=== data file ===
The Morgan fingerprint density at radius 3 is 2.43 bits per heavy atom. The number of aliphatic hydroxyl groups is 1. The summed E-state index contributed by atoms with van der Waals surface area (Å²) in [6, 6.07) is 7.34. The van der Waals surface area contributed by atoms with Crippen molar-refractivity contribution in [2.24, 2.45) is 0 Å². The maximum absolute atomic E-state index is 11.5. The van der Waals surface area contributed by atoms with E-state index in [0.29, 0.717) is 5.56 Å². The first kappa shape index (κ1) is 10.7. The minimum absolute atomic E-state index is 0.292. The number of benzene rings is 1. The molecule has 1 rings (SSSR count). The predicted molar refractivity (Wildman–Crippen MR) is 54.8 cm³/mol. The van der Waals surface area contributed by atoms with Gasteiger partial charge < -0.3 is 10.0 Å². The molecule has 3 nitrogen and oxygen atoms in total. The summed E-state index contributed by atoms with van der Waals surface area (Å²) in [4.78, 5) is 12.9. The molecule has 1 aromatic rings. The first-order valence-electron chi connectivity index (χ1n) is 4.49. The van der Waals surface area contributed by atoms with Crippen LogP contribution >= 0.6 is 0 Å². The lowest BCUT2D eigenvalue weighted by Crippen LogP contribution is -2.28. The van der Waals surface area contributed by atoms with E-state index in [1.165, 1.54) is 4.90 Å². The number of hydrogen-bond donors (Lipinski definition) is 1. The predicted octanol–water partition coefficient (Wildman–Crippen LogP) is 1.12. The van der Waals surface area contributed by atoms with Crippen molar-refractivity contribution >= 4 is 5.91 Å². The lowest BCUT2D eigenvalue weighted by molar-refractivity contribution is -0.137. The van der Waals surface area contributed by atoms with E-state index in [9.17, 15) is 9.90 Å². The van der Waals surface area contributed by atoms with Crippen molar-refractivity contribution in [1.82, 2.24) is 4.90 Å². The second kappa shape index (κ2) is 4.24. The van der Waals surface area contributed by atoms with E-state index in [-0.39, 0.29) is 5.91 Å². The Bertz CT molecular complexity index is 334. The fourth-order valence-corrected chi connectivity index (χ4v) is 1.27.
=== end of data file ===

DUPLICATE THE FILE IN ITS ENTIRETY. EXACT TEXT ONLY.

The Morgan fingerprint density at radius 3 is 2.43 bits per heavy atom. The number of aliphatic hydroxyl groups is 1. The summed E-state index contributed by atoms with van der Waals surface area (Å²) in [6, 6.07) is 7.34. The van der Waals surface area contributed by atoms with Crippen molar-refractivity contribution in [2.24, 2.45) is 0 Å². The maximum absolute atomic E-state index is 11.5. The van der Waals surface area contributed by atoms with E-state index in [0.29, 0.717) is 5.56 Å². The first kappa shape index (κ1) is 10.7. The minimum absolute atomic E-state index is 0.292. The number of benzene rings is 1. The molecule has 1 rings (SSSR count). The predicted molar refractivity (Wildman–Crippen MR) is 54.8 cm³/mol. The van der Waals surface area contributed by atoms with Gasteiger partial charge < -0.3 is 10.0 Å². The molecule has 3 nitrogen and oxygen atoms in total. The summed E-state index contributed by atoms with van der Waals surface area (Å²) in [4.78, 5) is 12.9. The molecule has 1 aromatic rings. The first-order valence-electron chi connectivity index (χ1n) is 4.49. The van der Waals surface area contributed by atoms with Crippen LogP contribution >= 0.6 is 0 Å². The lowest BCUT2D eigenvalue weighted by Crippen LogP contribution is -2.28. The van der Waals surface area contributed by atoms with E-state index in [1.165, 1.54) is 4.90 Å². The number of hydrogen-bond donors (Lipinski definition) is 1. The predicted octanol–water partition coefficient (Wildman–Crippen LogP) is 1.12. The van der Waals surface area contributed by atoms with Crippen molar-refractivity contribution >= 4 is 5.91 Å². The lowest BCUT2D eigenvalue weighted by molar-refractivity contribution is -0.137. The van der Waals surface area contributed by atoms with E-state index in [9.17, 15) is 9.90 Å². The van der Waals surface area contributed by atoms with Crippen molar-refractivity contribution in [1.82, 2.24) is 4.90 Å². The second kappa shape index (κ2) is 4.24. The van der Waals surface area contributed by atoms with E-state index in [-0.39, 0.29) is 5.91 Å². The Bertz CT molecular complexity index is 334. The fourth-order valence-corrected chi connectivity index (χ4v) is 1.27.